Adesanya stepped into the octagon following Du Plessis’ stoppage of the ex-champ and let loose a series of expletives apparently saved up for the South African’s face. The two didn’t come to blows, but the language on display lent an ugly, racial undertone to the upcoming fight.
“You saw it tonight, I’m prepared,” Du Plessis said at the post-fight press conference on Saturday in Las Vegas. “I’m prepared for everything he says.
“He’s behaving like a clown in there. That’s not how a champion behaves. That’s not at all how a man behaves. He’s behaving like a child. Conduct yourself like a champion. There’s people looking up to you, and you’re behaving like that. If that sells tickets, good for him. I’ll sell tickets in my way. I’m a gentleman, I’m a man, and I’ll behave like a man.”
Du Plessis got Adesanya’s attention by making African residency a central part of his campaign to win the title. He contrasted his residency in Africa with Adesanya’s in New Zealand and added, “that’s an African champion, and that’s who I’ll be.”
Du Plessis defended himself against critics who accused him of disrespecting Adesanya’s African heritage, saying he never explicitly said he would be “more African” than the champ. Adesanya wasn’t convinced by that clarification and targeted a showdown at UFC 293 in Sydney on Sept. 10.
“I never questioned his ethnicity,” Adesanya said recently on The MMA Hour. “I never said he’s not African, even though colonization — we don’t want to go over all that stuff. He is in Africa, he was born in South Africa, and I never questioned that. But the fact that he was being a d***head, ‘We know who the real African is, I breathe African air,’ all that kind of stuff — how the f*** are you going to question me, Francis, and Kamaru’s blackness or African-ness? Who the f*** are you? So I had to put that out there. I want to educate him.”
On Saturday, Adesanya upped the rhetoric by calling du Plessis the n-word several times. He mocked the South African fighter by offering a genetic test to prove his Caucasian heritage.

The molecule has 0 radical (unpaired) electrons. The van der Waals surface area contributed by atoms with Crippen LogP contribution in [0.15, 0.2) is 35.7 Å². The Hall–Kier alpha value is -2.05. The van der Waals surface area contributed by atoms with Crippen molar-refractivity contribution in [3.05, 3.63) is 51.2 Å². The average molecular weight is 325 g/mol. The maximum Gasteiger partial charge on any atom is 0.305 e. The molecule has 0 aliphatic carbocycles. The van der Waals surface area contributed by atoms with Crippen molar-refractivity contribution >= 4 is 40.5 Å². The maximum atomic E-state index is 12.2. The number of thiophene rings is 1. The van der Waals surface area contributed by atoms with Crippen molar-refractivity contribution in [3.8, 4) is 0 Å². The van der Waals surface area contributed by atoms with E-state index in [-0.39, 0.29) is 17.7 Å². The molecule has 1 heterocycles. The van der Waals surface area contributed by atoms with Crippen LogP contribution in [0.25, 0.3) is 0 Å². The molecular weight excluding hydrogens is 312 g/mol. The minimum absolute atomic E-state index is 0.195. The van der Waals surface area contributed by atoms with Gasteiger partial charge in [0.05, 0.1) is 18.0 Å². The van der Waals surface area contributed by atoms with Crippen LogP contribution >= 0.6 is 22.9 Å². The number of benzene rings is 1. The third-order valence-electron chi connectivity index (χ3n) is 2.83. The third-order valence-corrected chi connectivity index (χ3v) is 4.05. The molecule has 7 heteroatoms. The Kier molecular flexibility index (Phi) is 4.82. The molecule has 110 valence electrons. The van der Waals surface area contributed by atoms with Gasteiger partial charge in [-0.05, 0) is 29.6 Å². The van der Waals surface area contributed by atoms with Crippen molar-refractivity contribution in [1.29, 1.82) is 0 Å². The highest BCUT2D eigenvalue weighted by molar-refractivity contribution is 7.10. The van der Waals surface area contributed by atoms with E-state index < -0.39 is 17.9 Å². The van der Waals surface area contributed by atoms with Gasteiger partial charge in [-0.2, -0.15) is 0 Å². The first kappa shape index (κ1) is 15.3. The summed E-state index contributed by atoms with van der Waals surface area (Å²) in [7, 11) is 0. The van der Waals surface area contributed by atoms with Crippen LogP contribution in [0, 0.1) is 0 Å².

Du Plessis said he wasn’t rattled by the sudden incursion.
“It’s usually the contender that goes into the cage, right? So even he sees me as the champion already,” the middleweight contender said of Adesanya. “He knows I’m the champion, and now that he’s seen me in that cage, he knows what a force I am in there. He could feel the energy, and I could feel how insignificant he is to me when we get into that cage.”
Adesanya and Du Plessis share a short history in MMA, having sparred together in Thailand early in their careers. Adesanya acknowledged Du Plessis was superior in the grappling department.
Du Plessis touted his knockout of Whittaker as proof of his competitiveness in the striking game, but he reiterated his supreme confidence if a fight with Adesanya goes to the ground.
“I’ll knock him out just like I did tonight,” du Plessis said. “We saw his fight with Alex [Pereira]. If I get him to the floor, it is not even a fight. It’s not even a fight. If I just get my hands on him, it’s not even a fight. I will manhandle him. I’ve done it before, and I’ll do it again.
“You are as good as your last performance. What did his last performance look like against Whittaker? Yeah, you beat him. It was a close fight. What did my last performance against Whittaker look like? So right now, that’s how I plan on beating him. The same way I beat Whittaker tonight, by implementing the game plan and sticking to my style and doing what we do best, listening to my coaches, listening to ... the great teammates I have ... coming up with game plans with this awkward style.
“This style that looks completely wrong to so many people. I’m the No. 1 contender in the world right now. So it’s time to put some respect on that.”
For Adesanya, that respect will have to be taken in the octagon. The middleweight champ made it clear he hasn’t forgotten what Du Plessis said.
Say it to my face.— Israel Adesanya (@stylebender) July 9, 2023